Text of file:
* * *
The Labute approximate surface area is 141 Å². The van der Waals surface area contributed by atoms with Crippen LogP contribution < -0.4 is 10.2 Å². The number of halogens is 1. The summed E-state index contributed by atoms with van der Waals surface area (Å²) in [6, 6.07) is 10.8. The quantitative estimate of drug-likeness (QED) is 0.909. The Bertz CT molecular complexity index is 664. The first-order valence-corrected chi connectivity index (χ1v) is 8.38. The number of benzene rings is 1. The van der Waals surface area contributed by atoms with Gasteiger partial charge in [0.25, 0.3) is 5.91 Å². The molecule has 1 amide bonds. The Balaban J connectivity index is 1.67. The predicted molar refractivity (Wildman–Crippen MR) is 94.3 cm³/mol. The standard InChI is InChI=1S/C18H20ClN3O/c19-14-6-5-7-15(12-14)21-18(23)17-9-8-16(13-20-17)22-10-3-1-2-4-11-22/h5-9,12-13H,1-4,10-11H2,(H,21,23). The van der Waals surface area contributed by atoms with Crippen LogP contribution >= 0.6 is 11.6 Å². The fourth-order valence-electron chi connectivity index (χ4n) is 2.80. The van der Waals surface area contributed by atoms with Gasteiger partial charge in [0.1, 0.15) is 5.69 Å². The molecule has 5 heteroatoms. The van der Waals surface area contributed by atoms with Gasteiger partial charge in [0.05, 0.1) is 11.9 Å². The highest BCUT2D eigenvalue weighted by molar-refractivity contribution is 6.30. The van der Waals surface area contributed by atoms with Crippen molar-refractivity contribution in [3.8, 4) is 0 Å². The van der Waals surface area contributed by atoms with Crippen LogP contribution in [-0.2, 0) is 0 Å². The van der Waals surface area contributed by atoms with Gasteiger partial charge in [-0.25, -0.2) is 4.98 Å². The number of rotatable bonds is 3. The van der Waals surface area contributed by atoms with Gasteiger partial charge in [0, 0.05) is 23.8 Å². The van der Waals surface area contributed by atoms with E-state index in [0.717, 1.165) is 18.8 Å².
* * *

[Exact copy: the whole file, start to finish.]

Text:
The Labute approximate surface area is 141 Å². The van der Waals surface area contributed by atoms with Crippen LogP contribution < -0.4 is 10.2 Å². The number of halogens is 1. The summed E-state index contributed by atoms with van der Waals surface area (Å²) in [6, 6.07) is 10.8. The quantitative estimate of drug-likeness (QED) is 0.909. The Bertz CT molecular complexity index is 664. The first-order valence-corrected chi connectivity index (χ1v) is 8.38. The number of benzene rings is 1. The van der Waals surface area contributed by atoms with Gasteiger partial charge in [0.25, 0.3) is 5.91 Å². The molecule has 1 amide bonds. The Balaban J connectivity index is 1.67. The predicted molar refractivity (Wildman–Crippen MR) is 94.3 cm³/mol. The standard InChI is InChI=1S/C18H20ClN3O/c19-14-6-5-7-15(12-14)21-18(23)17-9-8-16(13-20-17)22-10-3-1-2-4-11-22/h5-9,12-13H,1-4,10-11H2,(H,21,23). The van der Waals surface area contributed by atoms with Crippen LogP contribution >= 0.6 is 11.6 Å². The fourth-order valence-electron chi connectivity index (χ4n) is 2.80. The van der Waals surface area contributed by atoms with Gasteiger partial charge in [0.1, 0.15) is 5.69 Å². The molecule has 5 heteroatoms. The van der Waals surface area contributed by atoms with Gasteiger partial charge in [0.05, 0.1) is 11.9 Å². The highest BCUT2D eigenvalue weighted by molar-refractivity contribution is 6.30. The van der Waals surface area contributed by atoms with Crippen molar-refractivity contribution in [3.8, 4) is 0 Å². The van der Waals surface area contributed by atoms with Crippen LogP contribution in [-0.2, 0) is 0 Å². The van der Waals surface area contributed by atoms with Gasteiger partial charge in [-0.25, -0.2) is 4.98 Å². The number of rotatable bonds is 3. The van der Waals surface area contributed by atoms with Gasteiger partial charge in [0, 0.05) is 23.8 Å². The van der Waals surface area contributed by atoms with E-state index in [0.717, 1.165) is 18.8 Å².